The Organizational Challenges to Empowering CISOs

The role of CISO can be a challenging, thankless position. As modern enterprises – and the corresponding attack surfaces that CISOs are charged with protecting – have evolved in recent years, the job has become exponentially harder. There are a number of contributing factors to the curve getting steeper, but the root cause is simple: organizational structure. 

The standard design of IT Operations and Security Operations under separate leadership is crippling our ability to improve our IT operational discipline, improve security and reduce risk. This is why I’ve advocated for an organizational change for many years now: we must align all operational activity under a single unified operational leader: the Chief Infrastructure and Security Officer.

The primary issue for CISOs is the misalignment in org design between accountability and responsibility. These siloed orgs make CISOs accountable for security measures they can’t  implement because they lack control over the necessary IT functions. This results in environments with underdeployed tools, unpatched assets, and other environmental vulnerabilities.

Major breaches, like those at Solarwinds and United Healthcare, make that clear: a US Senator grilled Equifax’s CISO in 2017 for lack of an asset inventory – an IT responsibility. Under these org designs, CISOs are set up to fail, unable to protect their organizations effectively.

This situation exemplifies Conway’s Law. Melvin Conway, a computer scientist, stated in 1967 that “Any organization that designs a system will produce a design reflecting the organization’s communication structure.” Senior software development leaders often say, “you ship your org chart,” emphasizing the inescapable impact of organizational structure on system design. Decades of research, including studies by industry stalwarts like Microsoft, support this.

The majority of that research is focused on large-scale software development, which takes months to years to produce a unified system from multiple sub-systems that must interact. But the effect of Conway’s Law is even more pronounced when applied to operational systems where teams of people must interact with each other on a daily basis like IT and Security Operations.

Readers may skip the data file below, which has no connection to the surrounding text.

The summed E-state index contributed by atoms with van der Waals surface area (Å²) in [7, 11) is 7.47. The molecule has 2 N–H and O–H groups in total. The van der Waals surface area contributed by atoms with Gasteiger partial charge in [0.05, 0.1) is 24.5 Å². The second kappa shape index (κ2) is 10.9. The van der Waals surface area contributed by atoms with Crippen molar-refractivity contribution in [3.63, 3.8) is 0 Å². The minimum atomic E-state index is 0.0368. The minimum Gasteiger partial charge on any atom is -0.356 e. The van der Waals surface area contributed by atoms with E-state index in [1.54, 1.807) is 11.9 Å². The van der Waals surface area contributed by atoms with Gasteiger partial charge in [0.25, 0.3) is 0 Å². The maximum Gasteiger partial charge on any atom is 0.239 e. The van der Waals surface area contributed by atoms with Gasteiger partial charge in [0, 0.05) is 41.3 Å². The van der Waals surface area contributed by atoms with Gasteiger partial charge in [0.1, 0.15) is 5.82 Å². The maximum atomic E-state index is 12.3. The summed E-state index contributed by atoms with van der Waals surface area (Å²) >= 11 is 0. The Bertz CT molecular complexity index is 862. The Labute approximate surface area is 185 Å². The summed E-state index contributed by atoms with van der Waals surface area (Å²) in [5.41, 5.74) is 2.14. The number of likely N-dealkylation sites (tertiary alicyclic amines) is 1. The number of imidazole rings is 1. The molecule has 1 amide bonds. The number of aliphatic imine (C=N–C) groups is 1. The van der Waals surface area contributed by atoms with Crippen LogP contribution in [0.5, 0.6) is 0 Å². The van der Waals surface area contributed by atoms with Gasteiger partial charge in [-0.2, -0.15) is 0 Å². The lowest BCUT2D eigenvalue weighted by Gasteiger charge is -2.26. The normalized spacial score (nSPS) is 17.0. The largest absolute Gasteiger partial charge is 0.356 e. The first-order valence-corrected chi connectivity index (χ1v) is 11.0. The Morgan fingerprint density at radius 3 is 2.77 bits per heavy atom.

I first wrote about this in 2017. At that time, only a few organizations experimented with different organizational structures. In the seven years since, many more organizations have reshaped their org structures. Since Sevco addresses problems at the intersection of IT and Security, we interact with hundreds of teams across various companies, witnessing firsthand how they navigate these challenges.

In the most successful organizations, the CISO has become the Chief Infrastructure and Security Officer. The CISO reports to the CIO, but IT operations and network operations – all the core infrastructure – are part of the CISO’s org, in addition to Security operations. The CIO’s other teams handle the help desk, service desk, and enterprise applications: the customer-facing parts of the organization. 

In this structure, the CISO is accountable for not just security but also availability. This structure aligns accountability with responsibility and empowers the CISO to manage security, availability, and business goals.  

As an industry, we have been investing in security for more than a decade, but we have reached the point of diminishing returns. Continued investment in security will not see the same gains because the next challenges security leaders face are hampered by functional silos and the realities of Conway’s Law.  While cross-functional collaboration is possible, it is slow, costly, and often fails to meet business demands. In order to truly empower CISOs and their teams, organizations need to rethink the basic organizational structures that are holding them back.

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